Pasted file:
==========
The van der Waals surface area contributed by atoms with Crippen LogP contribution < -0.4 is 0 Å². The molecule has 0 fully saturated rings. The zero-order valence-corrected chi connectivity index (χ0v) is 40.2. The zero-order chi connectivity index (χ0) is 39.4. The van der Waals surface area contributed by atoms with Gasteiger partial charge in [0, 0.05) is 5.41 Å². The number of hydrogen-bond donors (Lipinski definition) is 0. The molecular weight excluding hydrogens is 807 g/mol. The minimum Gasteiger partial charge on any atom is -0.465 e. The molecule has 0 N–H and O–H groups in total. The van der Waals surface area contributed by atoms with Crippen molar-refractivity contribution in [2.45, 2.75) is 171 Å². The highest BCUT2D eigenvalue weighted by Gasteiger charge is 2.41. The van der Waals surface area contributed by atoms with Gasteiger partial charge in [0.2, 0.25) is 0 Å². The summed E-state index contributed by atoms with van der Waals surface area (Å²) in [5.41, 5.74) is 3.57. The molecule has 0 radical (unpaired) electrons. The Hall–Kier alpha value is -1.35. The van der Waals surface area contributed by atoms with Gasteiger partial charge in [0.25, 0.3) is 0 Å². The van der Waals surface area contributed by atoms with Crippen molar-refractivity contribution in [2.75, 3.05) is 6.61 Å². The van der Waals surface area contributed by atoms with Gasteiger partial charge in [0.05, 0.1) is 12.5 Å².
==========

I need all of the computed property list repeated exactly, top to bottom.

The van der Waals surface area contributed by atoms with Crippen LogP contribution < -0.4 is 0 Å². The molecule has 0 fully saturated rings. The zero-order valence-corrected chi connectivity index (χ0v) is 40.2. The zero-order chi connectivity index (χ0) is 39.4. The van der Waals surface area contributed by atoms with Gasteiger partial charge in [0, 0.05) is 5.41 Å². The number of hydrogen-bond donors (Lipinski definition) is 0. The molecular weight excluding hydrogens is 807 g/mol. The minimum Gasteiger partial charge on any atom is -0.465 e. The molecule has 0 N–H and O–H groups in total. The van der Waals surface area contributed by atoms with Crippen molar-refractivity contribution in [2.45, 2.75) is 171 Å². The highest BCUT2D eigenvalue weighted by Gasteiger charge is 2.41. The van der Waals surface area contributed by atoms with Gasteiger partial charge in [0.2, 0.25) is 0 Å². The summed E-state index contributed by atoms with van der Waals surface area (Å²) in [5.41, 5.74) is 3.57. The molecule has 0 radical (unpaired) electrons. The Hall–Kier alpha value is -1.35. The van der Waals surface area contributed by atoms with Gasteiger partial charge in [0.25, 0.3) is 0 Å². The van der Waals surface area contributed by atoms with Crippen molar-refractivity contribution in [2.75, 3.05) is 6.61 Å². The van der Waals surface area contributed by atoms with Gasteiger partial charge in [0.05, 0.1) is 12.5 Å².